The Fifth Estate, like its subject, is brimming with ideas; also in common: an uneasy sense of identity.
Bill Condon’s cinematic treatment of the WikiLeaks website’s ascension to the status of accepted alternative media source – and, more specifically, Julian Assange’s role as its founder, driving force and public figure – is not short on content or rhetoric, much of it driven by the man in question. And yet, as it takes its accounts of real-life events from Daniel Domscheit-Berg’s Inside WikiLeaks: My Time with Julian Assange and the World's Most Dangerous Website and David Leigh and Luke Harding’s WikiLeaks: Inside Julian Assange's War on Secrecy, the feature never quite knows what it wants to be.
Most prominent in Josh Singer’s screenplay is the prevailing, oft-spouted view on whistleblower haven and its creator – the view splashed across the news, be it papers, sites or broadcasts, for the better part of the past five years. Indeed, it is in the already reported – at length, and en masse – that the film dwells for its entire 128-minute duration. Every detail, dilemma, argument and allegation has been repeated and is still readily available for the re-living. Preceding films Underground: The Julian Assange Story and We Steal Secrets: The Story of WikiLeaks have already covered the same territory to varying degrees.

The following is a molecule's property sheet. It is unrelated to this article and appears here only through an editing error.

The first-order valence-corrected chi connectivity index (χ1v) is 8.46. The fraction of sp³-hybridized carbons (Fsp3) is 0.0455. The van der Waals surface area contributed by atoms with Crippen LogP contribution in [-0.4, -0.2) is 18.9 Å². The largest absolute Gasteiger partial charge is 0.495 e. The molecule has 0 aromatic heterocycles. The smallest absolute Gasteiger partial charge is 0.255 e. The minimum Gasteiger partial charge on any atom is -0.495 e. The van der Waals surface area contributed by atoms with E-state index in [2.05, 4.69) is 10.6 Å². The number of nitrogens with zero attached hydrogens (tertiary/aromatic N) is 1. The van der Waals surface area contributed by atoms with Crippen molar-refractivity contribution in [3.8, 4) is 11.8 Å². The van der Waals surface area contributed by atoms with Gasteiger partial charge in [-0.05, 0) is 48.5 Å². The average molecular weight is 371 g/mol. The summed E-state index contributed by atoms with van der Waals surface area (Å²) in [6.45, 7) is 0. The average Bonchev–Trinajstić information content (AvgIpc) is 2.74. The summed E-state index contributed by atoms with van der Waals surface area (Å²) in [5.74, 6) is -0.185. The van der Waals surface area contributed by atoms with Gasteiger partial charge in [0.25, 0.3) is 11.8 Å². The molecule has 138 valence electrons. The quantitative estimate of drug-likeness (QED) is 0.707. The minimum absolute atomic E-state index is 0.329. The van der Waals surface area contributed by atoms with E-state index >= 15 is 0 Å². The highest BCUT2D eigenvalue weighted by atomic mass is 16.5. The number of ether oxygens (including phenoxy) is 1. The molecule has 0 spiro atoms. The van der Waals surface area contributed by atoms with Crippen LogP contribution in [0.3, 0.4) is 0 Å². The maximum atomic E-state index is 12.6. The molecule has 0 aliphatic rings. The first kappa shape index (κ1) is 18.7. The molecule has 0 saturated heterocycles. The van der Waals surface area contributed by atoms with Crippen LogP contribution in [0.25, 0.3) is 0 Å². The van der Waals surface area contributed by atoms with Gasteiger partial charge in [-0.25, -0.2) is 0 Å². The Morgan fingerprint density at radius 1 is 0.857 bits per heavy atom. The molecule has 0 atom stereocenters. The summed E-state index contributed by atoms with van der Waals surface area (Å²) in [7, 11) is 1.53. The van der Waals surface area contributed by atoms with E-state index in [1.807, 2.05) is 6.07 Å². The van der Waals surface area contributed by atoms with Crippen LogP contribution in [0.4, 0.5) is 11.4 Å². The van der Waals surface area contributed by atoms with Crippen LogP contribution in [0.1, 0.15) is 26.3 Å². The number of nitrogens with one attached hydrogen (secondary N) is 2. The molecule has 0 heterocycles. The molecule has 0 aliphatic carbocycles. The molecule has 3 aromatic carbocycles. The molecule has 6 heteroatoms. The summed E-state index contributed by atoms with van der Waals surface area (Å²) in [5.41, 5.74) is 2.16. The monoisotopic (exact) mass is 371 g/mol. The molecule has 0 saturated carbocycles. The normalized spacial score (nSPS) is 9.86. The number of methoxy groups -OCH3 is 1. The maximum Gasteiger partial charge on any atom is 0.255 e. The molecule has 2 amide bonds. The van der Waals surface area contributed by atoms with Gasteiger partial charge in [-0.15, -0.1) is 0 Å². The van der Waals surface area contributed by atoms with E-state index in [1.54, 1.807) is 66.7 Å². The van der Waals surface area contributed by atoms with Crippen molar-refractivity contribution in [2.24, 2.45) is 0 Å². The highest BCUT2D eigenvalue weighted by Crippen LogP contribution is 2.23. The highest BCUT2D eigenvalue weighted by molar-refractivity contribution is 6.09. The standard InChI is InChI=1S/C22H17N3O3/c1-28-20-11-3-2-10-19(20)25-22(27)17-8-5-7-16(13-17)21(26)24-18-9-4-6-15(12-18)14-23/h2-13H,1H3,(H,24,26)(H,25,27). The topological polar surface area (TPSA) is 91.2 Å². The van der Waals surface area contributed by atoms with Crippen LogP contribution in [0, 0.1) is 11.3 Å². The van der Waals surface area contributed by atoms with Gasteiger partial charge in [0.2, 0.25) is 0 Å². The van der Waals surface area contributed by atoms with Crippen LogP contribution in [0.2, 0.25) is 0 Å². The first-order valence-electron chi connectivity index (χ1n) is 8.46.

Of course, as Assange (Benedict Cumberbatch, Star Trek Into Darkness) evolves through the many stages of his “Robin Hood of information” persona in grimy, grey-lit international locales, the film’s allegiance shifts with it, with his one-time partner-in-crime Domscheit-Berg (Daniel Brühl, Rush) increasingly the more sympathetic presence. From their first meeting in 2007, to the publication of the classified U.S. military documents supplied by Bradley Manning, The Fifth Estate charts their verbal and ideological sparring – the former obsessed with freedom of all information at any cost, the latter initially complicit in Assange’s crusade, but ultimately swayed by wanting to do the right thing.
With unnecessary visualisations of the tech-savvy, internet-dominated world its characters and content source resides in, as well as clunky realisations of metaphors that can only seem clumsy, the otherwise polished film bounces between the men – at times on board with Assange’s efforts, but always returning to Domscheit-Berg’s cautious perspective. In doing so, it aims to understand and condemn all at once, with the balance between the two never attained. The morality at play is cast only in black and white; the many conversations about truths and secrets amount to little more than attempted emotive filler; the subplots, endeavouring to show the cost of the site’s actions, are too overt to be effective; the overload of information, whilst apt, can’t sustain interest.
In the midst of the uncertain offering sits a pair of fine performances, the actors rising above the rote material and wavering tone. Although the air of impersonation is evident, Cumberbatch commands attention as Assange, physicality, accent, expressions and all; in his second impressive turn in as many months, Brühl brings softness to his role as the relatable, approachable counterpart. Recognisable names – Laura Linney (Hyde Park on Hudson), Stanley Tucci (Percy Jackson: Sea of Monsters), Anthony Mackie (Runner Runner), David Thewlis (RED 2) and Peter Capaldi (World War Z) among them – round out the cast as government pawns and The Guardian’s power players, but this is Cumberbatch and Brühl’s movie. Indeed, as it unconvincingly intertwines an origin story with an indictment of motives and methods, that’s perhaps the only thing that’s assured in the entire feature.
The Fifth Estate
Director: Bill Condon
US / Belgium, 2013, 128 mins
Release date: November 14